Last Thursday, Bruce Poon Tip, founder of the highly successful travel company G Adventures, delivered a guest lecture at UTM, as part of the Master of Science in Sustainability Management program’s annual Sustainability Leaders’ Series.
Poon Tip started G Adventures in 1990, a few years after graduating from university.
“The idea of travel at the time, as far as I was concerned, was completely counterintuitive to what travelling should be […] there was a race to build compound resorts, race to build bigger cruise ships and coach tours. [Travel companies] were doing everything they could to create a Western environment so you never felt like you left home,” Poon Tip stated.
For Poon Tip, travelling meant experiencing something different. He began the company to counter what existed in the travel industry at the time.
“Canada’s only our fifth-biggest market in the world, which is our home market, and it’s only eight percent of our business. So the idea that we export tourism, and export sustainable tourism, is really the unique thing that makes us special from other travel companies.”
Around the mid-90s, the idea of eco-tourism came up, and there was a lot of buzz around looking after the environment. The International Ecotourism Society defines ecotourism as “responsible travel to natural areas that conserves the environment and improves the well-being of the local people”. Poon Tip explained that this definition is what really drove sustainable tourism.
“People want to match their values with their travel,” Poon Tip noted. He explained that this is the basic philosophy that his company strives toward.
“We’re born to be explorers—we’re naturally as human beings, curious, and explorers. And society makes us tourists.”
One of G Adventures’ first decisions was to print a bold statement on their brochures: “If you want the comforts of home, we suggest you stay home.”
Poon Tip explained that for every $100 spent on tourism, only $5 goes into the local economy—something that is against a sustainable tourism model. The problem is that for the world’s 40 poorest countries, tourism is the first or second most important source of foreign exchange, after oil.
“We’ve always believed, at G Adventures, that travel can be a force for good if done right, and with money going in the economy, tourism could be the greatest source of wealth distribution the world’s ever seen.”
This is Poon Tip’s belief and vision in sustainability. He firmly believes that tourism can be used as a means for creating jobs and eliminating poverty. “Imagine if we got to a place in the world where your form of giving back was going on holidays,” said Poon Tip. He introduced the concept of social entrepreneurship, the idea where non-profit organizations act like profit companies to solve social problems.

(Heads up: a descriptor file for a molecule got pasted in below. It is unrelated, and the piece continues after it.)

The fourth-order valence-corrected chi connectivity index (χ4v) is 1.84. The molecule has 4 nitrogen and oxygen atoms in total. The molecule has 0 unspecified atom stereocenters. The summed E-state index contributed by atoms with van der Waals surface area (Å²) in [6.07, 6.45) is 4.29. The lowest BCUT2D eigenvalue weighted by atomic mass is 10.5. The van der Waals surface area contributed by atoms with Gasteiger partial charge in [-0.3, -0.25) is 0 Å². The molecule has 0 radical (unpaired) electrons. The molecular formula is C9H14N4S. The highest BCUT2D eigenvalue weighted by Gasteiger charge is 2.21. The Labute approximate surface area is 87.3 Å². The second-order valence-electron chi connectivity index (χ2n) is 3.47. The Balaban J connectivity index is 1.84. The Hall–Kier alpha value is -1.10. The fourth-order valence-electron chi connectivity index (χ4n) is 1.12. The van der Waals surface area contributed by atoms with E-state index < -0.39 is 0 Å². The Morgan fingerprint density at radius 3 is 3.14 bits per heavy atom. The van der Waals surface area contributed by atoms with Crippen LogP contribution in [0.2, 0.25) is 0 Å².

Poon Tip believes that leadership and sustainability is about creating a movement, and being social can create movements.
In his New York Times bestselling book Looptail: How One Company Changed the World by Reinventing Business, Poon Tip mentions, “In the future, people won’t buy products from brands—people will buy products from other people.” According to Poon Tip, engagement with customers is imperative for building brands.
“People want to believe in something. So [as a business] you have to state what you believe in, and you have to find the right people that are going to appreciate and want to buy your product,” Poon Tip explains. He mentions that one of the impacts of G Adventures can be seen through some of their customers getting tattoos of the company’s logo.
“[Looptail] was part of our movement to show that so many people were interested in our little story about this small travel company from Canada.” His Holiness the Dalai Lama wrote the foreword for Looptail at Poon Tip’s request.
“Our company’s culture is about the business model of happiness,” Poon Tip notes. He explained that this was greatly influenced by one of the Dalai Lama’s philosophies: “Our only purpose in life is to achieve happiness.”
According to Poon Tip, G Adventures is based on four main principles of happiness: the ability to grow, being connected, being part of something greater than yourself, and freedom. This is how the company was able to redefine and reinvent travel.